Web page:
Easy, Efficient Hi-Def Video Playback

It absolutely is against the Netflix terms of service:


The DVDs Netflix buys from studios and sends to customers are fixed assets. The business model is built on the fact that consuming that asset (watching the movie) takes time and during that time the asset is monopolized by that customer. Because it takes time for each consumer to watch the movie Netflix is required to purchase a certain amount of discs to meet demand.

Now imagine if that amount of time a customer keeps the disc is artificially shortened, by say, doing exactly what Jeff here is doing - get the DVD, rip it, send it back and watch it at his own leisure. It may seem like there’s no harm no foul since hey, he’s just going to watch it once and delete it anyway right? Wrong. Because he can now watch it whenever he wants the model falls apart and the value of the disc is diluted. Studios lose money, grow more paranoid about protecting their content and continue to shove more crippling DRM down our throats. Who can blame them when people like Jeff so glibly rip them off?

Dear Jeff, when you’re in the federal, pound-me-in-the-ass prison and you drop a bar of soap, don’t bend down to pick it up - it’s a trap.

I followed your previous HTPC specs precisely, but was never able to successfully play 1080p content

Oh, you definitely will be able to if you use the MPC-HT filters. It’s all about the video acceleration taking the load off the CPU.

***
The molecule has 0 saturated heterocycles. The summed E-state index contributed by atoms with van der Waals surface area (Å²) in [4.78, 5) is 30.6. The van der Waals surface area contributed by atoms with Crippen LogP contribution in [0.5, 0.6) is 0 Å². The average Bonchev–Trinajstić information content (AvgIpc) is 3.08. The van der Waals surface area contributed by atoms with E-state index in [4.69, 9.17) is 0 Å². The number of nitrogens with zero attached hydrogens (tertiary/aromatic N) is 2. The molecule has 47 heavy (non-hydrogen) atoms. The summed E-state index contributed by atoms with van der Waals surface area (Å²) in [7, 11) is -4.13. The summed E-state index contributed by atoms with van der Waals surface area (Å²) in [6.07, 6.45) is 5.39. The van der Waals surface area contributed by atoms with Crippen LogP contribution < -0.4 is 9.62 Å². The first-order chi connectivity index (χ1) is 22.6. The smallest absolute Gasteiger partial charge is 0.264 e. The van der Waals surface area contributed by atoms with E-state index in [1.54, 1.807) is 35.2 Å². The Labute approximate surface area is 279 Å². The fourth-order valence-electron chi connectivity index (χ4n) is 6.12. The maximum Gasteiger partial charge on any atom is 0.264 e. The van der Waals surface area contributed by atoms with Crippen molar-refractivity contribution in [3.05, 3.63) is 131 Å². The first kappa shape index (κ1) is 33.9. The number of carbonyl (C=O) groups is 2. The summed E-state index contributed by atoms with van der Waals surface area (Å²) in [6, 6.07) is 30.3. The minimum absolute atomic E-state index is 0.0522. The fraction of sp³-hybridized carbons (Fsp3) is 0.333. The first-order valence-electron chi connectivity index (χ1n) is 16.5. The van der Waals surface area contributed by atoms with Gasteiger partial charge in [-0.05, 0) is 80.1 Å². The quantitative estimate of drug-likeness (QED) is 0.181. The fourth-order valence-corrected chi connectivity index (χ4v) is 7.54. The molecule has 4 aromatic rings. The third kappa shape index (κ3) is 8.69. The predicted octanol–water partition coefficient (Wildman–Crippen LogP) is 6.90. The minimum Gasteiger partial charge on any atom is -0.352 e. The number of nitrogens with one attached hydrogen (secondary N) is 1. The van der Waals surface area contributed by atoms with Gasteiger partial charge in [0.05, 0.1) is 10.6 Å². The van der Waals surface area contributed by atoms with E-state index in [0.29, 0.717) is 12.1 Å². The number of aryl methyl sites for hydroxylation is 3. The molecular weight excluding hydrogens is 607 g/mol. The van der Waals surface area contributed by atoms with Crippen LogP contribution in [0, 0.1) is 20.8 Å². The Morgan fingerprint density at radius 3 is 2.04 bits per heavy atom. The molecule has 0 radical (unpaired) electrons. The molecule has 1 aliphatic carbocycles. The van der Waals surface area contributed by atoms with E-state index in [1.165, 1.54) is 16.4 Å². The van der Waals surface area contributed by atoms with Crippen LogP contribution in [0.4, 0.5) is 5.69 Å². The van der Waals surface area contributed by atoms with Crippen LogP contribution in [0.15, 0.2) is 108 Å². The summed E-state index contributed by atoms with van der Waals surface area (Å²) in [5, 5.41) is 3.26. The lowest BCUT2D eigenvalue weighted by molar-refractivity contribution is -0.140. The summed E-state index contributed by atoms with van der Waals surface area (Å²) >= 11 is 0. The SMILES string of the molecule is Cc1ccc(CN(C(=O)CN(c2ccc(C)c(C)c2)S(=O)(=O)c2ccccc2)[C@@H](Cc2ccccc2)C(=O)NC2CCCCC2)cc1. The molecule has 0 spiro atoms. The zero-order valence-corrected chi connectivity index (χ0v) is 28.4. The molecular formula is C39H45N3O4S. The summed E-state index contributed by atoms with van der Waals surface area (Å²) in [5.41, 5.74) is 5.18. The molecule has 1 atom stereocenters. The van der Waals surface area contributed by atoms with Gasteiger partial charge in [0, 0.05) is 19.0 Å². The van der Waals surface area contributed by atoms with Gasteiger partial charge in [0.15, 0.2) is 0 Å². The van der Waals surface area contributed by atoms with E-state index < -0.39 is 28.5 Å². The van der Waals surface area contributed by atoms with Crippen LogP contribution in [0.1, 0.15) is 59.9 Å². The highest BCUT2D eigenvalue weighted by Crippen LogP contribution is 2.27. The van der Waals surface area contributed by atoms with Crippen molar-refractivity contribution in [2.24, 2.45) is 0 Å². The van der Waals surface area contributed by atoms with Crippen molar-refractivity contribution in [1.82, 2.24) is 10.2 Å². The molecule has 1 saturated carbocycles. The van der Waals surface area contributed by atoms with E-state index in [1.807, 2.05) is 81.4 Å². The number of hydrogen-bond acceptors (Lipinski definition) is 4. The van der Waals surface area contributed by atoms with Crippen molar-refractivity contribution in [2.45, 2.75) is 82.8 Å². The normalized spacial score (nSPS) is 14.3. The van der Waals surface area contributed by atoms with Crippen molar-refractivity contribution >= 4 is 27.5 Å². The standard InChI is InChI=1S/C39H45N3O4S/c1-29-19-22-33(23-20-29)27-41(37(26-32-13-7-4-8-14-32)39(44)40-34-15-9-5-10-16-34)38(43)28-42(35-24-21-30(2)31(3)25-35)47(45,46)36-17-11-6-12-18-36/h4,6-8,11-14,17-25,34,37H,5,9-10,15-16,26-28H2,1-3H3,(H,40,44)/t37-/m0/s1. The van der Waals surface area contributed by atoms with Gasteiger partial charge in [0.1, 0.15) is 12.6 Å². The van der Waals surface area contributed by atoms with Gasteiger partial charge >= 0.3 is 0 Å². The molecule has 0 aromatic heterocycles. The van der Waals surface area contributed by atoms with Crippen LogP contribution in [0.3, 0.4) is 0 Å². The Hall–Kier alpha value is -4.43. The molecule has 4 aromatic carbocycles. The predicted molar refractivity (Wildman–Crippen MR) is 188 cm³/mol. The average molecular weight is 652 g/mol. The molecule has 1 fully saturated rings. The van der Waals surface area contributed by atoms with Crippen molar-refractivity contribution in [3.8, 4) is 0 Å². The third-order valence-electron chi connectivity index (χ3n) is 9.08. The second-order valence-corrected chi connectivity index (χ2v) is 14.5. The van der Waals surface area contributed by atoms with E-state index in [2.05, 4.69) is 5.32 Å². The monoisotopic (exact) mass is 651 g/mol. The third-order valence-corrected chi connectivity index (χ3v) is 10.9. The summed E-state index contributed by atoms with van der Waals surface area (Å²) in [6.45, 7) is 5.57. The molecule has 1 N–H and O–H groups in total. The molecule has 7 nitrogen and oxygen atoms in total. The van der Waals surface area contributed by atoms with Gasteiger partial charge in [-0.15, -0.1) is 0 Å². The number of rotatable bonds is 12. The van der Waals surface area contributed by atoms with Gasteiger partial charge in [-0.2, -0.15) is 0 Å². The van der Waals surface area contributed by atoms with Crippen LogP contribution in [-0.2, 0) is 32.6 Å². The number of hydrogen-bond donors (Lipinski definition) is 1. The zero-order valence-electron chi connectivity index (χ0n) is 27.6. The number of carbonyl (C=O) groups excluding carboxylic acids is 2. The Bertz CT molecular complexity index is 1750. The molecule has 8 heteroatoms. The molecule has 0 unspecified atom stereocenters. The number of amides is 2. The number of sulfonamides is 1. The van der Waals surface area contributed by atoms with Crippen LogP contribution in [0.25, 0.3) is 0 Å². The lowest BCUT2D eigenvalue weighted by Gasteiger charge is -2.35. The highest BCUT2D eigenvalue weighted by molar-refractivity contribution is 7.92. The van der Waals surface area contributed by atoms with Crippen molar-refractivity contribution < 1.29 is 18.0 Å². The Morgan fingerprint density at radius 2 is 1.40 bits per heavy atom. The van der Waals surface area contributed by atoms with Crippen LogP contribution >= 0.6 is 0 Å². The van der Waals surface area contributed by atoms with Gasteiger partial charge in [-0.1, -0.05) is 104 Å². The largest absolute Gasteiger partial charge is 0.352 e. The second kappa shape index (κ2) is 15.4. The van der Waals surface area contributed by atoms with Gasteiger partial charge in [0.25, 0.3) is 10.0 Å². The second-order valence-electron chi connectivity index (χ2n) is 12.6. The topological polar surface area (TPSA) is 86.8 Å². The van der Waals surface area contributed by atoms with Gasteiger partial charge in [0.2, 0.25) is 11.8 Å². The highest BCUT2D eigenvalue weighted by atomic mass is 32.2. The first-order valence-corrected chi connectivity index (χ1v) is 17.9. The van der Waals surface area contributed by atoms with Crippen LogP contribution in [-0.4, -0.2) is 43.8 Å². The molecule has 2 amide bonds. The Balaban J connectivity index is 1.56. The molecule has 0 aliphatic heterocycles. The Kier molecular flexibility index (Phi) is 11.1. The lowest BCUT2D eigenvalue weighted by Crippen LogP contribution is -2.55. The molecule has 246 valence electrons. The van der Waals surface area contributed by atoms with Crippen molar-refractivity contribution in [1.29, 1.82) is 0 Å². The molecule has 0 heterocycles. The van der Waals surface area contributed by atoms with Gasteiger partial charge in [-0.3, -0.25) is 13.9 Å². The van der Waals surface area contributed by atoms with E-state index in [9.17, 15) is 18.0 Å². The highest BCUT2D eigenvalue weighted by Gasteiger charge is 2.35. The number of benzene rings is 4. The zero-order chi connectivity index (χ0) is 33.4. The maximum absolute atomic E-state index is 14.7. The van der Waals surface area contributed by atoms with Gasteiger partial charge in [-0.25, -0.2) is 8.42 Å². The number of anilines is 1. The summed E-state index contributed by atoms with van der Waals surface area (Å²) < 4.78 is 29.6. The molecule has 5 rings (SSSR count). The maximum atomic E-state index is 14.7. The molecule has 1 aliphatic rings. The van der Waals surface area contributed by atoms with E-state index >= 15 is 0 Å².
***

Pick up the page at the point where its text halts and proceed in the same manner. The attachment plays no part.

The version of this mobo with the 128 MB of dedicated DDR3 video memory does offer about 15% more video performance – my graphics scores went from 3.6 to 4.0 in the built-in Vista Experience benchmark. It’s just a nice perk; I only upgraded because I botched installing an aftermarket heatsink on the mobo northbridge and eventually burned it up… :stuck_out_tongue:

Of course, if you get 3 movies, rip them all, then send the discs back and don’t watch them all before the next batch arrives, you’re still ripping off NetFlix.

It varies, but I don’t artificially rent and return. I’ve kept some Netflix discs for literally months. Some of the titles I’ve rented I never even got around to watching, ever.

Like I said in the post, it’s about convenience.

Did you really just admit to a felony?

I guess, but I fail to see the harm when it’s for my own personal use, and I paid for the rental fair and square. It’s not like I’m seeding torrents here, or building some massive multi-terabyte digital video library.

I wonder how all this compares to ATIs own codec offering.


My guess would be that as long as Jeff erases the copy before returning the disc, nothing changes in the business model.

During the time for which Jeff is paying due to the rental, he should be allowed to watch the movie by the means he finds more comfortable. Doesn’t this seem reasonable?

Now, if he keeps the file after returning the movie, he is wrong. That would mean keeping the right to watch the movie for more than the contracted time.

When you build your custom home theatre PC, I assume you are looking for one of the following

  1. You don’t want to spend money on buying a hardware player
  2. You have a machine lying around which is sufficient to do video